States and democracy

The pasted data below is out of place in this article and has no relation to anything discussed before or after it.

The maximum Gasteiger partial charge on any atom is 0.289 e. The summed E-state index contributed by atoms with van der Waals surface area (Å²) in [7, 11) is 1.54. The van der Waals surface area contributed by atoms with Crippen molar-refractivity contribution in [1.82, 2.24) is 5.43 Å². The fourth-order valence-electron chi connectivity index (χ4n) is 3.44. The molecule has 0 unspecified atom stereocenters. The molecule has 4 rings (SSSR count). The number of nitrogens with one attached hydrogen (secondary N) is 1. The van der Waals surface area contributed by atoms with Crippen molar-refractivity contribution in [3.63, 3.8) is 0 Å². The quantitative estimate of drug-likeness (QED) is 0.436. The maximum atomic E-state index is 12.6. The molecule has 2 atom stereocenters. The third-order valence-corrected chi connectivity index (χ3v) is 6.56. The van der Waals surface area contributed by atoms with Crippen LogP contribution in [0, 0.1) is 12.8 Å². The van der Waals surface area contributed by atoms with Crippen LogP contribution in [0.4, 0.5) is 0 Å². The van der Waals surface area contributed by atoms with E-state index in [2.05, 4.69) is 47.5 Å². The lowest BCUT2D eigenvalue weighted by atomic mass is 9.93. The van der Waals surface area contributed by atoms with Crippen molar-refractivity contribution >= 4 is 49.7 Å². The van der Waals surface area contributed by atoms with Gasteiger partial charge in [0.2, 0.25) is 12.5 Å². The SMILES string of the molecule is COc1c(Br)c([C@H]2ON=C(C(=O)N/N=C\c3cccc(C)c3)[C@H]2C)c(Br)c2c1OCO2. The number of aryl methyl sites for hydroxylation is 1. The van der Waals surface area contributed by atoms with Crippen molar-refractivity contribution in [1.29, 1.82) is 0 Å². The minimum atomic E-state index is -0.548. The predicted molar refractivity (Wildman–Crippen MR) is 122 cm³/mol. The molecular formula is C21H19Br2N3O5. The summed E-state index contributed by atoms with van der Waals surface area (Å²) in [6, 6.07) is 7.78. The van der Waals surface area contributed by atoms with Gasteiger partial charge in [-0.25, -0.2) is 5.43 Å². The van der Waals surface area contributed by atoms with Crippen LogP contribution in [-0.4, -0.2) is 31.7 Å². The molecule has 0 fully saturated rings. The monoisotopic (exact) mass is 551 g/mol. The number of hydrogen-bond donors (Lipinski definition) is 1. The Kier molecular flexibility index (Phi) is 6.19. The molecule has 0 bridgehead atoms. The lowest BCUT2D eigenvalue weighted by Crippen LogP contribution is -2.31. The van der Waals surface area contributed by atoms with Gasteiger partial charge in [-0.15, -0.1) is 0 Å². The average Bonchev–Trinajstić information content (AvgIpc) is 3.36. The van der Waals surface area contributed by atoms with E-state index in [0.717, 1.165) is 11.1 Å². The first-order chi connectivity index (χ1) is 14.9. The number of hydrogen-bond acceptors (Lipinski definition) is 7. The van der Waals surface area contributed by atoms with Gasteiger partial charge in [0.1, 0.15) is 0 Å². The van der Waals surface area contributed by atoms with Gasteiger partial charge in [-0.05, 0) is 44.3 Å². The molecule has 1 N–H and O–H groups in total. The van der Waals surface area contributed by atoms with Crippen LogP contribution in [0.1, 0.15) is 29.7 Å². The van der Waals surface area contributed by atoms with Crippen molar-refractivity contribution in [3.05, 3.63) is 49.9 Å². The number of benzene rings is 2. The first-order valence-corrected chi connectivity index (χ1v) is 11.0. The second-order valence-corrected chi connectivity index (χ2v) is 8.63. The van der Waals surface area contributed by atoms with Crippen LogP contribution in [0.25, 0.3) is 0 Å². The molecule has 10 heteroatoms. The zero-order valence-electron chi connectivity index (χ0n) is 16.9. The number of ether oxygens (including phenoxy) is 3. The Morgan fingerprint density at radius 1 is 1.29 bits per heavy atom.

New paper by Francis Fukuyama in the journal Democratization: “The state, rule of law, and democratic accountability are the three basic components of a modern political order. The state concentrates and uses power, while law and democracy constrain the exercise of power, indicating that there is an inherent tension between them. This article looks at ways in which the state and liberal democracy interact in three areas: citizen security, patronage and clientelism, and the formation of national identity. In all three areas, state and democracy act at cross purposes in some domains, and are mutually supportive in others. The reason for this complex relationship is that both state and democracy are themselves complex collections of institutions which interact on a multiplicity of levels. Understanding the relationship between state and democracy is important in policy terms because many recent initiatives to improve the quality of governance assume that state quality and democracy are mutually supportive, something that is not fully supported by the empirical evidence.”